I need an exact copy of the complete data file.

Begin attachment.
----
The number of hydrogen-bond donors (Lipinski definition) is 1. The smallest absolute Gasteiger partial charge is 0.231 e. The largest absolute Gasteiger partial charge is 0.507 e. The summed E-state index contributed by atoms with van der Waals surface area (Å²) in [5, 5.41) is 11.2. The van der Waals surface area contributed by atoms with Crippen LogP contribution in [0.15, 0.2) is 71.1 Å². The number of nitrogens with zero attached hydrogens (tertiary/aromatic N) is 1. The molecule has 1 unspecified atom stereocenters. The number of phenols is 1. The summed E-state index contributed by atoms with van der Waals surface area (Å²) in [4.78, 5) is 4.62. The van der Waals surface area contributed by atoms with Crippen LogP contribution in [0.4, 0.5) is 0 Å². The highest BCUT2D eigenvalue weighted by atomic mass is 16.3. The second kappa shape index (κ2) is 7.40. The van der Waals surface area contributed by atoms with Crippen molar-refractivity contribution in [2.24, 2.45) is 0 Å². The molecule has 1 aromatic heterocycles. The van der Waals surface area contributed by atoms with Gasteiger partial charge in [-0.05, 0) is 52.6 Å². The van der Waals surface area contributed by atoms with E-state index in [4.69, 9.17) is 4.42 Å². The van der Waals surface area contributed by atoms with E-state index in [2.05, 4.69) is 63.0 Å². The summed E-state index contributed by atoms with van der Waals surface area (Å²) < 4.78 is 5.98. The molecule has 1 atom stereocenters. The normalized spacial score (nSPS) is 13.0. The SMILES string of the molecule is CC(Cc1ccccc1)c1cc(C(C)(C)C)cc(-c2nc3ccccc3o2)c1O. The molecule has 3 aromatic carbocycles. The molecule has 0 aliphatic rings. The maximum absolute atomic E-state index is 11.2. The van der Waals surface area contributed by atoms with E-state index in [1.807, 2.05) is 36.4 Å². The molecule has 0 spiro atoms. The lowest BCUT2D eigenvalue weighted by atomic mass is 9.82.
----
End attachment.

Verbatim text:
The number of hydrogen-bond donors (Lipinski definition) is 1. The smallest absolute Gasteiger partial charge is 0.231 e. The largest absolute Gasteiger partial charge is 0.507 e. The summed E-state index contributed by atoms with van der Waals surface area (Å²) in [5, 5.41) is 11.2. The van der Waals surface area contributed by atoms with Crippen LogP contribution in [0.15, 0.2) is 71.1 Å². The number of nitrogens with zero attached hydrogens (tertiary/aromatic N) is 1. The molecule has 1 unspecified atom stereocenters. The number of phenols is 1. The summed E-state index contributed by atoms with van der Waals surface area (Å²) in [4.78, 5) is 4.62. The van der Waals surface area contributed by atoms with Crippen LogP contribution in [0.4, 0.5) is 0 Å². The highest BCUT2D eigenvalue weighted by atomic mass is 16.3. The second kappa shape index (κ2) is 7.40. The van der Waals surface area contributed by atoms with Crippen molar-refractivity contribution in [2.24, 2.45) is 0 Å². The molecule has 1 aromatic heterocycles. The van der Waals surface area contributed by atoms with Gasteiger partial charge in [-0.05, 0) is 52.6 Å². The van der Waals surface area contributed by atoms with E-state index in [4.69, 9.17) is 4.42 Å². The van der Waals surface area contributed by atoms with E-state index in [2.05, 4.69) is 63.0 Å². The summed E-state index contributed by atoms with van der Waals surface area (Å²) < 4.78 is 5.98. The molecule has 1 atom stereocenters. The normalized spacial score (nSPS) is 13.0. The SMILES string of the molecule is CC(Cc1ccccc1)c1cc(C(C)(C)C)cc(-c2nc3ccccc3o2)c1O. The molecule has 3 aromatic carbocycles. The molecule has 0 aliphatic rings. The maximum absolute atomic E-state index is 11.2. The van der Waals surface area contributed by atoms with E-state index in [1.807, 2.05) is 36.4 Å². The molecule has 0 spiro atoms. The lowest BCUT2D eigenvalue weighted by atomic mass is 9.82.